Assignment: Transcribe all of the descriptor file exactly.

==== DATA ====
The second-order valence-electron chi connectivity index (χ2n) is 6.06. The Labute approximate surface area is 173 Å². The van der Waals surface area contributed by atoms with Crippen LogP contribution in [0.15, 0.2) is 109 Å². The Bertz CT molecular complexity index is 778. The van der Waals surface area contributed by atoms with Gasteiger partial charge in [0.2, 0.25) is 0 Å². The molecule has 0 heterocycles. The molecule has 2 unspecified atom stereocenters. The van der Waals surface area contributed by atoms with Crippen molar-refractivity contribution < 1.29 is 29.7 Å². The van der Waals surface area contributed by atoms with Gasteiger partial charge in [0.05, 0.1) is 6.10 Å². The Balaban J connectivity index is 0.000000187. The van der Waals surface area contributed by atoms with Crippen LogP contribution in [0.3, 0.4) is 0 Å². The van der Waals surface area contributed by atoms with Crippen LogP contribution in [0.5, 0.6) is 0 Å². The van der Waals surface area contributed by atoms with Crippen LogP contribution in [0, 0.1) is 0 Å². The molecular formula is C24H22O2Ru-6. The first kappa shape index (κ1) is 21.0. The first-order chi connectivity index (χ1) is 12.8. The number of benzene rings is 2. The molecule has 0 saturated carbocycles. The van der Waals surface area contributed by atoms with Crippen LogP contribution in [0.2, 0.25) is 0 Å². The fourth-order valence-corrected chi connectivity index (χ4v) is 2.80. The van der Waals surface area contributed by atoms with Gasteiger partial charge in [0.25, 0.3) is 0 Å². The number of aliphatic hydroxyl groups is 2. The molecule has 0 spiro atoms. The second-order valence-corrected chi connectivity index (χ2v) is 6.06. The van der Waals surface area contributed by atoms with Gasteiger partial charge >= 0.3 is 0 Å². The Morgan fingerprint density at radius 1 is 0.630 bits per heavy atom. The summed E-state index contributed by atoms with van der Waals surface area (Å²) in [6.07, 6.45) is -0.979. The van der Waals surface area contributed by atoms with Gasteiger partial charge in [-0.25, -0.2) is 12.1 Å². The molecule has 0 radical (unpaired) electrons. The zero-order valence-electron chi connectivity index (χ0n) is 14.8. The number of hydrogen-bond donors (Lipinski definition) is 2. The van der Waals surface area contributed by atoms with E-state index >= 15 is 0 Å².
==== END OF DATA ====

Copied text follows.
The second-order valence-electron chi connectivity index (χ2n) is 6.06. The Labute approximate surface area is 173 Å². The van der Waals surface area contributed by atoms with Crippen LogP contribution in [0.15, 0.2) is 109 Å². The Bertz CT molecular complexity index is 778. The van der Waals surface area contributed by atoms with Gasteiger partial charge in [0.2, 0.25) is 0 Å². The molecule has 0 heterocycles. The molecule has 2 unspecified atom stereocenters. The van der Waals surface area contributed by atoms with Crippen molar-refractivity contribution < 1.29 is 29.7 Å². The van der Waals surface area contributed by atoms with Gasteiger partial charge in [0.05, 0.1) is 6.10 Å². The Balaban J connectivity index is 0.000000187. The van der Waals surface area contributed by atoms with Crippen LogP contribution in [0.3, 0.4) is 0 Å². The van der Waals surface area contributed by atoms with Crippen LogP contribution in [0.5, 0.6) is 0 Å². The van der Waals surface area contributed by atoms with Crippen LogP contribution in [0, 0.1) is 0 Å². The molecular formula is C24H22O2Ru-6. The first kappa shape index (κ1) is 21.0. The first-order chi connectivity index (χ1) is 12.8. The number of benzene rings is 2. The molecule has 0 saturated carbocycles. The van der Waals surface area contributed by atoms with Crippen LogP contribution in [0.2, 0.25) is 0 Å². The fourth-order valence-corrected chi connectivity index (χ4v) is 2.80. The van der Waals surface area contributed by atoms with Gasteiger partial charge in [0.25, 0.3) is 0 Å². The number of aliphatic hydroxyl groups is 2. The molecule has 0 spiro atoms. The second-order valence-corrected chi connectivity index (χ2v) is 6.06. The van der Waals surface area contributed by atoms with Gasteiger partial charge >= 0.3 is 0 Å². The Morgan fingerprint density at radius 1 is 0.630 bits per heavy atom. The summed E-state index contributed by atoms with van der Waals surface area (Å²) in [6.07, 6.45) is -0.979. The van der Waals surface area contributed by atoms with Gasteiger partial charge in [-0.25, -0.2) is 12.1 Å². The molecule has 0 radical (unpaired) electrons. The zero-order valence-electron chi connectivity index (χ0n) is 14.8. The number of hydrogen-bond donors (Lipinski definition) is 2. The van der Waals surface area contributed by atoms with E-state index >= 15 is 0 Å².